President Xi Jinping has called on the mainland's judges and law enforcement leaders to root out corruption from their own ranks - a warning that comes amid a wide-ranging graft probe into the country's former security tsar.
In a speech to an annual work conference on political and legal affairs, Xi urged officials to enforce the law impartially, promote transparency and be open to public oversight to eliminate judicial corruption.
"Officials at all levels are forbidden to overstep the limits of the law, to abuse their power or to bend the law for personal gain," Xi said, according to state media. He pledged to "get rid of graft in the political and legal sector and clean up the black sheep of the family".
Xi's remarks coincide with a widely reported corruption investigation centred on Zhou Yongkang, who until 2012 was a member of Communist Party's supreme Politburo Standing Committee. He also led the Central Political and Law Commission, which oversees law enforcement and the judiciary.
Last month, former deputy national police chief, Li Dongsheng - a close associate of Zhou's - was sacked from his public offices and placed under a corruption probe. He was the highest-ranking law enforcement official to fall from grace during a corruption crackdown that has also hit Zhou's former powerbases in Sichuan and the state oil industry.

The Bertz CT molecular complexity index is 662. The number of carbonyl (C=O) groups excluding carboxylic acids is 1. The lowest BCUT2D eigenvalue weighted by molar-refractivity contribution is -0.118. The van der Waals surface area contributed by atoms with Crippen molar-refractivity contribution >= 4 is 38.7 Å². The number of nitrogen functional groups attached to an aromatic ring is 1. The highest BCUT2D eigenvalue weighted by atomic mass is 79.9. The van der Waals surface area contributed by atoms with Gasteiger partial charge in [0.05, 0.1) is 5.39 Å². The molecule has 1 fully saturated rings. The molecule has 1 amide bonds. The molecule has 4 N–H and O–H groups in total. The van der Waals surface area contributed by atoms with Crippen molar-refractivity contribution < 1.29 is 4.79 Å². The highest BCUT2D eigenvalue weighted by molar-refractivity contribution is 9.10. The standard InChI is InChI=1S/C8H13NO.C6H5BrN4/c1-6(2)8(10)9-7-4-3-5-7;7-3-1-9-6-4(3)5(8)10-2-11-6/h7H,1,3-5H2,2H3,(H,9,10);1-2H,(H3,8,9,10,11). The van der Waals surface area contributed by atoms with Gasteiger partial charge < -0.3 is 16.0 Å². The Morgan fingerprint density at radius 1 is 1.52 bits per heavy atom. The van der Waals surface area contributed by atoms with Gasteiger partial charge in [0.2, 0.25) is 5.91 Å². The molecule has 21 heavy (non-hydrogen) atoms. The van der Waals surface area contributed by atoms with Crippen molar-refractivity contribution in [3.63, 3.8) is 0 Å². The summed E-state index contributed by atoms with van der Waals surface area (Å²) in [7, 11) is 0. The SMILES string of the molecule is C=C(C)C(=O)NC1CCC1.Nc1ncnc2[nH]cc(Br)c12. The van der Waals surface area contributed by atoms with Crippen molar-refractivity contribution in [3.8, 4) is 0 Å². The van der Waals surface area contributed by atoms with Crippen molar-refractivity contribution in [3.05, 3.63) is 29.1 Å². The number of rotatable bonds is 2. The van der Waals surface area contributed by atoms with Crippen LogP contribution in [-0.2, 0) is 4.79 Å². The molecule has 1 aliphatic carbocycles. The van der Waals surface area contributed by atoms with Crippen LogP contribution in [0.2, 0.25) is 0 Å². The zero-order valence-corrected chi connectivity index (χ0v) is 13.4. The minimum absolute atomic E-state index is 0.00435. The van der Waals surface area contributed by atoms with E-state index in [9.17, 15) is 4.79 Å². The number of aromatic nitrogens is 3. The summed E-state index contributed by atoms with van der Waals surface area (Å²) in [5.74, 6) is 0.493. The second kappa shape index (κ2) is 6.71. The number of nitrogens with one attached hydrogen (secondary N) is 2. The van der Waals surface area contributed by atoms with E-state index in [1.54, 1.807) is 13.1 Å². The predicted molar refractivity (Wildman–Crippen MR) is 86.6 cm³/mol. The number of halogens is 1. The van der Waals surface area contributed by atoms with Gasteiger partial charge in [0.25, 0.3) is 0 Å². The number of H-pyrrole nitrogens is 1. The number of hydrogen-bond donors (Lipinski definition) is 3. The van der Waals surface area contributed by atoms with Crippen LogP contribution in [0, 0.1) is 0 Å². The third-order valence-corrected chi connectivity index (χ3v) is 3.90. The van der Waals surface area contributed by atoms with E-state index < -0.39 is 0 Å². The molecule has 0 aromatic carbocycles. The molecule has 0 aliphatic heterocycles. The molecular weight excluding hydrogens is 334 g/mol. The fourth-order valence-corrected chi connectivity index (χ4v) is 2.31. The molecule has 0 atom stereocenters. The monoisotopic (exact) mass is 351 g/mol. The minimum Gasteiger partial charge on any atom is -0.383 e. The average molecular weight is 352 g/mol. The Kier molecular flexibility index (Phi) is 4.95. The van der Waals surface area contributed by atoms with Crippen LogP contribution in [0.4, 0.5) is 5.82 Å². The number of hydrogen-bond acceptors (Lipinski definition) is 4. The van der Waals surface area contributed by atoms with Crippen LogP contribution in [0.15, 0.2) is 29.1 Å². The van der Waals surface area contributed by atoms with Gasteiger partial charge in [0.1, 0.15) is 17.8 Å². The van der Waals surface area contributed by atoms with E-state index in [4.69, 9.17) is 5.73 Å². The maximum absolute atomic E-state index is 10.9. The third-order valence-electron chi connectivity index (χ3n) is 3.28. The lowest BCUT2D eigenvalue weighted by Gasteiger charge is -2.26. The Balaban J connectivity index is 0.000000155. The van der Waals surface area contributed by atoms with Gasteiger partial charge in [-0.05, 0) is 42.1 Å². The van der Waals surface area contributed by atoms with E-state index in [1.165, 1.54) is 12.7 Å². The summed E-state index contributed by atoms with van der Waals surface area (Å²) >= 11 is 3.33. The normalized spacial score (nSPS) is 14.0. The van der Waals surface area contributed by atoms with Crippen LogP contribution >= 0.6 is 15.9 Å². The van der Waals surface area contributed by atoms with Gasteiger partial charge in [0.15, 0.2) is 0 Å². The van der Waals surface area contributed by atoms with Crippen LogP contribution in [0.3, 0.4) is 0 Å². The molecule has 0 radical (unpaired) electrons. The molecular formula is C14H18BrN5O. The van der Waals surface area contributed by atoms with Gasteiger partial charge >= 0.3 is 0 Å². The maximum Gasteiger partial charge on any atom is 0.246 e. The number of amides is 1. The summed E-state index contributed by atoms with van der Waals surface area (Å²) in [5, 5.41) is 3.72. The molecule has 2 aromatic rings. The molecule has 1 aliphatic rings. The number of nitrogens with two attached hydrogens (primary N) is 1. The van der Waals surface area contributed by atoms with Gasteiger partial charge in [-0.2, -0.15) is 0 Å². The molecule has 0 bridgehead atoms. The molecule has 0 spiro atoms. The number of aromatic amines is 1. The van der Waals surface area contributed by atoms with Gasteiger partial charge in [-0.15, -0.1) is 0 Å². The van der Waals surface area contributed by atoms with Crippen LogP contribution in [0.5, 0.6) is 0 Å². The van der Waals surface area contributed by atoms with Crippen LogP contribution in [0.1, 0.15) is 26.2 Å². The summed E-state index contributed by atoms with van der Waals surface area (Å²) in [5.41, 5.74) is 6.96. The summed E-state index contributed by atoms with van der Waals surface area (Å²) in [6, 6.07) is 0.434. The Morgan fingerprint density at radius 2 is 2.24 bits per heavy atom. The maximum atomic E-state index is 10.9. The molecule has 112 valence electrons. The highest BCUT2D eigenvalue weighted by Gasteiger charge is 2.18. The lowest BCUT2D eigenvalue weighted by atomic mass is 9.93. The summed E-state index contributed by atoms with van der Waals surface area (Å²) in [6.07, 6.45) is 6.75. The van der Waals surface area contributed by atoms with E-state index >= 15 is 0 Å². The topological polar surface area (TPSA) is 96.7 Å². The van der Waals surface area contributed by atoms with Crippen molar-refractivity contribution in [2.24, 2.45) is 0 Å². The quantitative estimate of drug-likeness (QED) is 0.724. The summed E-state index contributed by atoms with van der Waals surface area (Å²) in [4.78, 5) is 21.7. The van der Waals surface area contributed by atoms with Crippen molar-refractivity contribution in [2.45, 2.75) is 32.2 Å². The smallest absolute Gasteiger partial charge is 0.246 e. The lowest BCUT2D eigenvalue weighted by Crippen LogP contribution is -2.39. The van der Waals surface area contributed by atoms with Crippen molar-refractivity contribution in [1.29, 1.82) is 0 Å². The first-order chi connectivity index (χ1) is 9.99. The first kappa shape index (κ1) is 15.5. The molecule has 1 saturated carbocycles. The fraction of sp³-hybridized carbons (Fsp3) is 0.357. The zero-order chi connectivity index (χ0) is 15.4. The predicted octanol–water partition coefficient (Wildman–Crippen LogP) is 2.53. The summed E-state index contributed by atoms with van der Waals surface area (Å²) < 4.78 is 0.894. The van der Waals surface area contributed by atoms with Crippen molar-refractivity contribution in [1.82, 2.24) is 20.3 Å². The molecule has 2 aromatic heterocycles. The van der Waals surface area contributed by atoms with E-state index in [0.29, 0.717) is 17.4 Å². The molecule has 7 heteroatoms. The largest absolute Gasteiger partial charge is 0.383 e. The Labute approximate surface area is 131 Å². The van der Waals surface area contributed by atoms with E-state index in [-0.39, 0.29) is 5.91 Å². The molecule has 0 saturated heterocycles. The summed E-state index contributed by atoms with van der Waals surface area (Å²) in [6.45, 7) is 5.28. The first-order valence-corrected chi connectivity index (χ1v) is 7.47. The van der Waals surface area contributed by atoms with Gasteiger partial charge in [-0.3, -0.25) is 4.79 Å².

The two-day annual conference Xi spoke at was attended by judicial and law enforcement officials from all over the country.
Among those in attendance was Procurator General Cao Jianming, who was visible on China Central Television footage sitting in the front row of the audience. Cao's future has been the subject of intense speculation due to his perceived links to Zhou.
Xi told the group that ensuring social stability was the fundamental focus of the country's political and legal affairs. But he said promoting social justice and equality were also core values.
"People's demands for their lawful interests must be properly handled," Xi said. "The role of the law in solving conflicts should be strengthened."
Liu Xiaoyuan, a prominent Beijing-based rights lawyer, wrote in his Sina Weibo account that despite Xi's encouraging rhetoric, he questioned how officials could act on Xi's remarks. "[In his speech] on the loyalty of the law enforcement, law came after the party, the state and the people," Liu wrote.